All the following quotes are from the article:
In his keynote address, Lloyd Minor, MD, dean of the School of Medicine, defined a term, “precision health,” as “the next generation of precision medicine.” Precision health, he said, is the application of precision medicine to prevent or forestall disease before it occurs. “Whereas precision medicine is inherently reactive, precision health is prospective,” he said. “Precision medicine focuses on diagnosing and treating people who are sick, while precision health focuses on keeping people healthy.”This isn't just what would normally be thought of as medical data:
The fuel that powers precision health, Minor said, is big data: the merging of genomics and other ways of measuring what’s going on inside people at the molecular level, as well as the environmental, nutritional and lifestyle factors they’re exposed to, as captured by both electronic medical records and mobile-health devices.
Precision health requires looking beyond medical data to behavioral data, several speakers said. This is especially true in a modern society where it is behavior, not infectious disease, that’s increasingly the cause of disability and mortality, noted Laura Carstensen, PhD, professor of psychology and founding director of the Stanford Center on Longevity.But not to worry, we can now collect all sorts of useful data from people's smartphones:
That’s where mobile devices for monitoring everyday behavior can be useful in ways electronic health records can’t. Several speakers touched on the potential for using mobile-health devices to survey behavior and chronic disease and, perhaps, provide insights that could be used to support better behavior.If only we could get rid of these pesky privacy requirements:
By monitoring 24/7 which room of one’s home one is in at any given minute over a 100-day period, you can detect key changes in behavior — changes in sleep-wake rhythms, for instance — that can indicate or even predict the onset of a health problem.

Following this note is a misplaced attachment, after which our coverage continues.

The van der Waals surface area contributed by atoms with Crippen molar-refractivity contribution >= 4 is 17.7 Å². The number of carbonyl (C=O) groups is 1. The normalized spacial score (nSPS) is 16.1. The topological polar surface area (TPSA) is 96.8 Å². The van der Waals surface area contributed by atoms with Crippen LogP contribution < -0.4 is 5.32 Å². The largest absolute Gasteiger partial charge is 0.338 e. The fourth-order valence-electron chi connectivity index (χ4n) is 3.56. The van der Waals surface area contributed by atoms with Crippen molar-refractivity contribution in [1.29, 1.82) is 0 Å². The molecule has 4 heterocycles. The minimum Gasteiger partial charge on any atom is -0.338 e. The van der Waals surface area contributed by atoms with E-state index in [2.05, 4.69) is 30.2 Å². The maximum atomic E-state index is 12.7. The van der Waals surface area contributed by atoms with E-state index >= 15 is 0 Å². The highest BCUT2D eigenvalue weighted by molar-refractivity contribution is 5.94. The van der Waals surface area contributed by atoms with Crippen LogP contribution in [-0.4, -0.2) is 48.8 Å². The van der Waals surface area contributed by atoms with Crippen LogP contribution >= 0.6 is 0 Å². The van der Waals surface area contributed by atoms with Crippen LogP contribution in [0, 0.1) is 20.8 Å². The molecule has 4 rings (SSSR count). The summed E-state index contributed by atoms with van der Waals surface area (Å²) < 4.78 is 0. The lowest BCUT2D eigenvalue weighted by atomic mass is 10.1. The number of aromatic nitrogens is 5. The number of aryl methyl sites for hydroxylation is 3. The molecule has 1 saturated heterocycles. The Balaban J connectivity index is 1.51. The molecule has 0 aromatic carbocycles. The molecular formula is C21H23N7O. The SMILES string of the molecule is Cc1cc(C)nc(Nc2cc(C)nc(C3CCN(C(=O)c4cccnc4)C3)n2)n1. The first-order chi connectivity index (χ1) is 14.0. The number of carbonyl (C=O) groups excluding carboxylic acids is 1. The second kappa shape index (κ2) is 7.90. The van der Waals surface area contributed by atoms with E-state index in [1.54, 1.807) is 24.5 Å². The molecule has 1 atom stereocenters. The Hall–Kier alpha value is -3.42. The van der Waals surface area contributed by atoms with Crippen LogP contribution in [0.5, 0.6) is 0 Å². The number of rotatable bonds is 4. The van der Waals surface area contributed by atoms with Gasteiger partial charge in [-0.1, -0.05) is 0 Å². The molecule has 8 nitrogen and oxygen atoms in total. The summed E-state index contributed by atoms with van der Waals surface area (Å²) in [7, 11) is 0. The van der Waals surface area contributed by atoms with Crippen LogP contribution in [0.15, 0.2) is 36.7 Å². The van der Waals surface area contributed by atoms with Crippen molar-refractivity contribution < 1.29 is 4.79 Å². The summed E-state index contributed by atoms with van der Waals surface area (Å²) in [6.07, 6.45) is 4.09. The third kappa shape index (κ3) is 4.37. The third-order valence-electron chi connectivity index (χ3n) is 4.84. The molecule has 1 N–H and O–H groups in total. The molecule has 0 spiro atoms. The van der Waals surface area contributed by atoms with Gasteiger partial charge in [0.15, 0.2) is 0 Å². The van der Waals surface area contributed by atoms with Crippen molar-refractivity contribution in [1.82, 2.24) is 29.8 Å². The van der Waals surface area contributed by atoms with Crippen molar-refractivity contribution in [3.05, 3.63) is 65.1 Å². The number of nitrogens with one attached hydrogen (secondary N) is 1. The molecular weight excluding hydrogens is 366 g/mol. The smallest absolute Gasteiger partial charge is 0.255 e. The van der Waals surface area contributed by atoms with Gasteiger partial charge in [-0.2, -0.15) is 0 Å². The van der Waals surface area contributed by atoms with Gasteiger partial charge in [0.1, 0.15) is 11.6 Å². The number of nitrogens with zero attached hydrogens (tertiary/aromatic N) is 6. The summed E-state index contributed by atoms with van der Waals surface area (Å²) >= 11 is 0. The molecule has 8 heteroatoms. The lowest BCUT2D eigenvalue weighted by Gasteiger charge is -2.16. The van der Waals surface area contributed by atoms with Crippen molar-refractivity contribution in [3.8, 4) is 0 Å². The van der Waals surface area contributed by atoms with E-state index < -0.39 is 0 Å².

An expert in analyzing conversations, [Intel fellow Eric] Dishman recounted how he’d learned, for example, that “understanding the opening patterns of a phone conversation can tell you a lot,” including giving clues that a person is entering the initial stages of Alzheimer’s disease. Alternatively, “the structure of laughter in a couple’s conversation can predict marital trouble months before it emerges.”
“Medical facilities won’t share DNA information, because they feel compelled to protect patients’ privacy. There are legitimate security and privacy issues. But sharing this information is vital. We’ll never cure rare DNA diseases until we can compare data on large numbers of people. And at the level of DNA, every disease is a rare disease: Every disease from A to Z potentially has a genomic component that can be addressed if we share our genomes.”The potential benefits of having this data widely shared across the medical profession are speculative, but plausible. But its not speculative at all to state that the data will also be shared with governments, police, insurance companies, lawyers, advertisers and most of all with criminals. Anyone who has been paying the slightest attention to the news over the last few years cannot possibly believe that these vast amounts of extremely valuable data being widely shared among researchers will never leak, or be subpoenaed. Only if you believe "its only metadata, there's nothing to worry about" can you believe that the data, the whole point of which is that it is highly specific to an individual, can be effectively anonymized. Saying "There are legitimate security and privacy issues. But ..." is simply a way of ignoring those issues, because actually addressing them would reveal that the downsides vastly outweigh the upsides.
Once again, we have an entire conference of techno-optimists, none of whom can be bothered to ask themselves "what could possibly go wrong?". In fact, in this case what they ought to be asking themselves is "what's the worst that could happen?", because the way they're going the worst is what is going to happen.
These ideas are potentially beneficial and in a world where data could be perfectly anonymized and kept perfectly secure for long periods of time despite being widely shared they should certainly be pursued. But this is not that world, and to behave as if it is violates the precept "First, do no harm" which, while strictly not part of the Hippocratic Oath, I believe is part of the canon of medical ethics.